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  • The Invisible Ring(Black Jewels,Book 4)(25) by Anne Bishop
  • Or had she bought him with the intention of giving him to a Shalador Queen in exchange for help reaching the Tamanara Mountains?

    Krelis smiled grimly.

    If getting help from Shalador had been her plan, she was already too late.

    Much too late.

    Chapter Nine

    An hour after sunrise, Jared gave a final pat to the bay gelding and roan mare that were already saddled and tethered to the back of the wagon, and approached the door. They’d broken last night’s camp and were ready to move on, but courtesy and a healthy sense of self-preservation told him he should get the Gray Lady’s permission first—especially since he’d never consulted her yesterday afternoon when he had decided they’d all had enough of slogging through rain and mud and had given the order to make camp.

    He raised his hand, but it froze before he could knock on the door. No matter what Jewels he wore, no man would willingly step into that cramped space while two witches were arguing in sharp, low voices that would have been raised to full volume if they hadn’t been trying to keep it private.

    Jared stepped back, unsure what to do—and wished, again, that he hadn’t begun the sham yesterday of being the dominant male. HisJewels might outrank everyone else’s except the Gray Lady’s, but what difference did that make? He was aslave . He was hollow inside. He didn’t want to have authority over the other males. He didn’t want the responsibilities that came with that authority. But he’d let a moment’s temper make that choice for him, and now he was stuck with it.

    But that didn’t mean he couldn’t back away now and just wait untilshe gave the order to move on.

    Before he could retreat, Tomas opened the door, looking flushed and angry.

    No longer muffled, Thera’s voice had a dangerous edge.

    “Youcan’t walk. That knee healed better than I thought it would overnight, but it’s not going to take that kind of exercise, and you know it.”

    “Then I can ride one of the saddle horses, or sit on the driving seat. That will give others the opportunity to be inside—”

    “It isn’t raining now,” Thera interrupted. “If you’re so concerned, let’s stay in this camp for a day and give everyone a rest. The animals certainly could use it.”

    Jared winced. Thera sure knew how to twist a verbal knife. By the end of that first morning on the road, they’d all recognized the Gray Lady’s love for animals. If she could have figured out a way to tuck the horses into the wagon to give them a rest, he was sure she would have done it.

    “No.” Was that physical or emotional pain in the Gray Lady’s voice? “We have to keep going. I can—”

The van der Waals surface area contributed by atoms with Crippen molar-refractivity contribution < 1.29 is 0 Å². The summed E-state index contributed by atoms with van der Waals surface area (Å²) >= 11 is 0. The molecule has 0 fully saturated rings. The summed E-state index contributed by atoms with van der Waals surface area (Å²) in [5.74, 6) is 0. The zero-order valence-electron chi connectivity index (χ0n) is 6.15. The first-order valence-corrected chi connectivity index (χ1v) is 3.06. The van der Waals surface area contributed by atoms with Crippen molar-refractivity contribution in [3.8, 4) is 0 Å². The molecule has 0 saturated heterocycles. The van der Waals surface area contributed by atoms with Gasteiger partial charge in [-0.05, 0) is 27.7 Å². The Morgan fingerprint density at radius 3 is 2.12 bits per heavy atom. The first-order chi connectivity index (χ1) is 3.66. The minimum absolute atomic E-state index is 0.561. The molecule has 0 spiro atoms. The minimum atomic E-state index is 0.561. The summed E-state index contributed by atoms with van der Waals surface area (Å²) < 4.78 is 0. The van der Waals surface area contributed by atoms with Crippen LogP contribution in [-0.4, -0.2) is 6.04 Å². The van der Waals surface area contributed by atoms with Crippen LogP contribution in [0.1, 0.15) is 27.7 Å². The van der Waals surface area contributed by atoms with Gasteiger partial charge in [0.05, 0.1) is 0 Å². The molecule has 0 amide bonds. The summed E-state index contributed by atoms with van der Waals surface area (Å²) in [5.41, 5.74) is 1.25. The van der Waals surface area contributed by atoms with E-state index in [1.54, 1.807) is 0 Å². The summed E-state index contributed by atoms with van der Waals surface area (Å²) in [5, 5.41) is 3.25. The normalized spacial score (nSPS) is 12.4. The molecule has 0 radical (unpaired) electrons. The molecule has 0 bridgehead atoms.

Tomas had been looking at Jared. Now he twisted around. “You can just sit and get better like you’re supposed to,” he shouted. “What if you slip in the mud and hurt yourself bad?”

    “If I’m riding a horse—” The Gray Lady had to be gritting her teeth to make the words sound like that.

    But Tomas wasn’t going to be warned or silenced by mere words. “You’ve been walking in the rain for two days now, and you’re a Queen.”

    “Queens don’t melt in the rain.”

    “You could take sick or something. What if your throat gets sore and you can’t talk? Then what are we going to do?”

    An awful silence filled the wagon.

    Jared held his breath, waiting.

    Whatever was said next wasn’t loud enough for Jared to hear, but Tomas grinned and scampered down the steps. His grin widened when the door closed behind him with a less-than-gentle slam.

    “They’re both feeling pissy this morning,” Tomas said cheerfully.

    Jared muttered, “Lucky us.” He looked at the closed door, thought about the “discussion” that had just taken place, then shook his head. His mother had been right: When faced with staying in bed because of illness of injury, even the maturest adult turned into an obstinate child.

    Giving in to the inevitable, Jared trudged to the front of the wagon and gave Thayne the signal to move out.

    Everyone else was ahead of him, Garth so far ahead he’d be out of sight once he topped the small rise. Randolf was leading the rest of them, and Brock had taken a mid position so that he could keep an eye on the wagon and the walkers. Corry was walking between Polli and Cathryn. Blaed was paired with Eryk, who looked grateful to be included again after being shunned by everyone since yesterday’s squabble with Tomas. Tomas walked alone, but there was no indication it wasn’t by choice.

    Jared turned up his coat collar and lengthened his stride enough to catch up to Tomas. The rain had stopped for the moment, but the morning air was cold—and those clouds piling up in the west were a sure sign that there would be another storm by afternoon.

    Tomas gave him a quick glance that told him his presence was an intrusion that would be endured.

  • Romance | Fantasy | Vampire